I'm reminded of this every time Ivan, a Roma boy who happens to live in our neighborhood in a little Roma settlement just behind our home, comes over to ask to play with JJ almost daily. When he started coming over, he liked playing with JJ but soon became very curious with JJ's material possessions. Ivan began bringing JJ "treasures" he'd found - cool metal coils, a shiny disc, etc... and in return he wanted JJ's toys. This is something we knew was very much within his cultural every day norm, however early on we realized we wanted him to see JJ as a boy, as a person, not just someone he could get new items/toys or things from. Out of necessity the Roma people seem to be very resourceful in looking for objects wherever they can find them and use those objects, whether it is scrap metal, or clothing or old frames, to trade or sell.
But vice-versa we wanted Ivan to know we see him as a boy, a person, not just a Roma kid who is a nuisance to us, as many people see them, for the Roma are very much considered as a "less than" people group. As a people group, many see them as a people stuck in a cycle of poverty and unemployment, a people who live in shacks for homes. What some people don't know is that some Roma, even in this area, are fixed, and many still roam from home to home. Every Roma village near us in Zagreb is very different from the next, and many do not live in shacks. Some are educated or want to be. One of the sad realities in Croatia though is that even the educated Roma are not given the same opportunities, thus unfortunately helping to continue a cycle of... poverty, unemployment, etc... Of course the Roma and their history is definitely not as simple as I am stating it. It is a long and complicated one.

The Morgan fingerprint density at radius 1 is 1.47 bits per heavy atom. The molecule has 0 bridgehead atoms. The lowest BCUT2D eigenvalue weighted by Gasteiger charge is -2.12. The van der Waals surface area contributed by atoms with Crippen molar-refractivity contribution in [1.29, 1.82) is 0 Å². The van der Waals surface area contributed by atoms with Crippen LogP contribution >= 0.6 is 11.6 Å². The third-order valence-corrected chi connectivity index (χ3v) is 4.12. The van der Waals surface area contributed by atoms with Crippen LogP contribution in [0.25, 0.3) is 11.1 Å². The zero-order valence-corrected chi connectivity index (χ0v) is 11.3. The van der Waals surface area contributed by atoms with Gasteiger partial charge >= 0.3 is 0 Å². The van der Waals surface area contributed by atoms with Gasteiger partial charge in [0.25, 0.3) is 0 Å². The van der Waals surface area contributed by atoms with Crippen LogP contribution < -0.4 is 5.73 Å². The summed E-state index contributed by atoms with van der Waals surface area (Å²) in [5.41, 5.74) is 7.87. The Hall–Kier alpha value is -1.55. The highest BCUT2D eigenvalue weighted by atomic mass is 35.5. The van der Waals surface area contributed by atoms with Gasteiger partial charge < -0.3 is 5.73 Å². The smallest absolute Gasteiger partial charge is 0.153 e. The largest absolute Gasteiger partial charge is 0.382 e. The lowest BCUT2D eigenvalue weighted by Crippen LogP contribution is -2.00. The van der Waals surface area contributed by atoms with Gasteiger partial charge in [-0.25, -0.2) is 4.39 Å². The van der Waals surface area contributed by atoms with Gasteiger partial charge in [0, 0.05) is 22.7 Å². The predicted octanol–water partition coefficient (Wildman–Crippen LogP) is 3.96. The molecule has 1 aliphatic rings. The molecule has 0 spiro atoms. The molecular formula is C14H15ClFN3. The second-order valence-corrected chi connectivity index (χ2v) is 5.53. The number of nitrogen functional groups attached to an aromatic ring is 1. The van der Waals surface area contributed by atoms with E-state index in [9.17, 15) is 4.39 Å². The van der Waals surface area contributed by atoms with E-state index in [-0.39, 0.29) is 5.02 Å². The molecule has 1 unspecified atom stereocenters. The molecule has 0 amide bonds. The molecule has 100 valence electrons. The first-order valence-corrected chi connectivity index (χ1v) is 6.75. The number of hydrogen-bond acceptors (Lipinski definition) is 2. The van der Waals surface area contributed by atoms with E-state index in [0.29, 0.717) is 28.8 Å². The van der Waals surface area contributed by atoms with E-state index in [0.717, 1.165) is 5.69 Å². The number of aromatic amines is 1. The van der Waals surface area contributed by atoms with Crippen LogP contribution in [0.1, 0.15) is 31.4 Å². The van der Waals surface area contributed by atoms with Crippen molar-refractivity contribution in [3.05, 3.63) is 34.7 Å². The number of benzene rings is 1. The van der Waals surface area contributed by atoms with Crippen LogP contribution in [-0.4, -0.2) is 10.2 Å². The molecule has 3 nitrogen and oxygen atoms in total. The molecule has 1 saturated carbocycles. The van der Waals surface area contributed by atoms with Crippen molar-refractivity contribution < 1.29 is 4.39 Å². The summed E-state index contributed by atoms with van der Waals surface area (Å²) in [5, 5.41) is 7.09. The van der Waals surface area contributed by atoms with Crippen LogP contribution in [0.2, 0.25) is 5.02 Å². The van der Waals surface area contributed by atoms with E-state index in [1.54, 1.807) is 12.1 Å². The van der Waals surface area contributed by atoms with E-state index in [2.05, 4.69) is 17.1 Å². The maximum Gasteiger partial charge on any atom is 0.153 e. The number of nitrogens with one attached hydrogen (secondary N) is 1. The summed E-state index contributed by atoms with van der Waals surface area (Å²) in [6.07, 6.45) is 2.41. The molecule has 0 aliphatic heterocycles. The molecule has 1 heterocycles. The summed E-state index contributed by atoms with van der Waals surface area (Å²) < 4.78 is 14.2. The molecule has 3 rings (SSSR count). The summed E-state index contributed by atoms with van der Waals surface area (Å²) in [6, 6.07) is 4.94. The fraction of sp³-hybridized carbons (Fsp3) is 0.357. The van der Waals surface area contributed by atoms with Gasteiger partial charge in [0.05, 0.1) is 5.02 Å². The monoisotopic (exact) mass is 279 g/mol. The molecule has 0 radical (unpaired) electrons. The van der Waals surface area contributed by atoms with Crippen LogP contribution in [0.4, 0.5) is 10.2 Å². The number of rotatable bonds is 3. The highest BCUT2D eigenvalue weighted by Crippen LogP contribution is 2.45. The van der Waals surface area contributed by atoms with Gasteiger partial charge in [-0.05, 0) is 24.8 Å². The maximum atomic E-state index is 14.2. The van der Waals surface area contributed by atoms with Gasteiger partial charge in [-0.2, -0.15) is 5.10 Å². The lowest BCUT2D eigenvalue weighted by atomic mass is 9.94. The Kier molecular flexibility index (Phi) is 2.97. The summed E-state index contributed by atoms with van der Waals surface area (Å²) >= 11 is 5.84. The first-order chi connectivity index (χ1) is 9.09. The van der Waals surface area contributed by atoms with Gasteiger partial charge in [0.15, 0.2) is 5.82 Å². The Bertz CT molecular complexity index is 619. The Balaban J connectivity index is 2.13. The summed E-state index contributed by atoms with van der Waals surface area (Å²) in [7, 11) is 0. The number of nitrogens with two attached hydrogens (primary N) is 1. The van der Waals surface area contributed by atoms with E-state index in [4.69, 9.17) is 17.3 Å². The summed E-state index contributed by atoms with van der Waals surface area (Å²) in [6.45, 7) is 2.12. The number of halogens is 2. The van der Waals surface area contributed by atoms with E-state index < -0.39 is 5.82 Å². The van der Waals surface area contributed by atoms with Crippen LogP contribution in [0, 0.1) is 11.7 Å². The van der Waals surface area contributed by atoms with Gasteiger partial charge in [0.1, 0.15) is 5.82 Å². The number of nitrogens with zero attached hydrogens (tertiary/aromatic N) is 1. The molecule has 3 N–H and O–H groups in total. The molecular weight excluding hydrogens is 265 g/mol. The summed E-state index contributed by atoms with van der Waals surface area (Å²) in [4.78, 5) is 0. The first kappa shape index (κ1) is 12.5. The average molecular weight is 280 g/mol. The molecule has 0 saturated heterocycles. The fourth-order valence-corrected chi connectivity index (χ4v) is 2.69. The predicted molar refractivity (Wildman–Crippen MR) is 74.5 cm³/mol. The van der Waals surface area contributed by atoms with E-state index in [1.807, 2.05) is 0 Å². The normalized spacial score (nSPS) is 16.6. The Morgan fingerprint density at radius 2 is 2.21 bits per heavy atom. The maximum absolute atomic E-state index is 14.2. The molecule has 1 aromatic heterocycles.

But every day when Ivan comes by, I'm reminded of how life is ministry...when we don't have to visit a gypsy village as part of a summer ministry "program" we have, but when on a summer day a Roma family enter our back yard after an invitation from my husband, to sit and have juice and cookies and get to know each other a bit. There sat a mama of 11 children...and some other relatives came that day....one of them was Ivan. And he's come back ever since.
When life is ministry, when the lines aren't clearly stated, when you don't know when your job "starts" and "ends", when you don't know how God is working, but you feel that nudge to be faithful and you hope in some way you are being used, planting a seed, being Christ. These are the times I believe God stretches us, and grows us and in turn teaches us that following him is a full-time every day kind of job.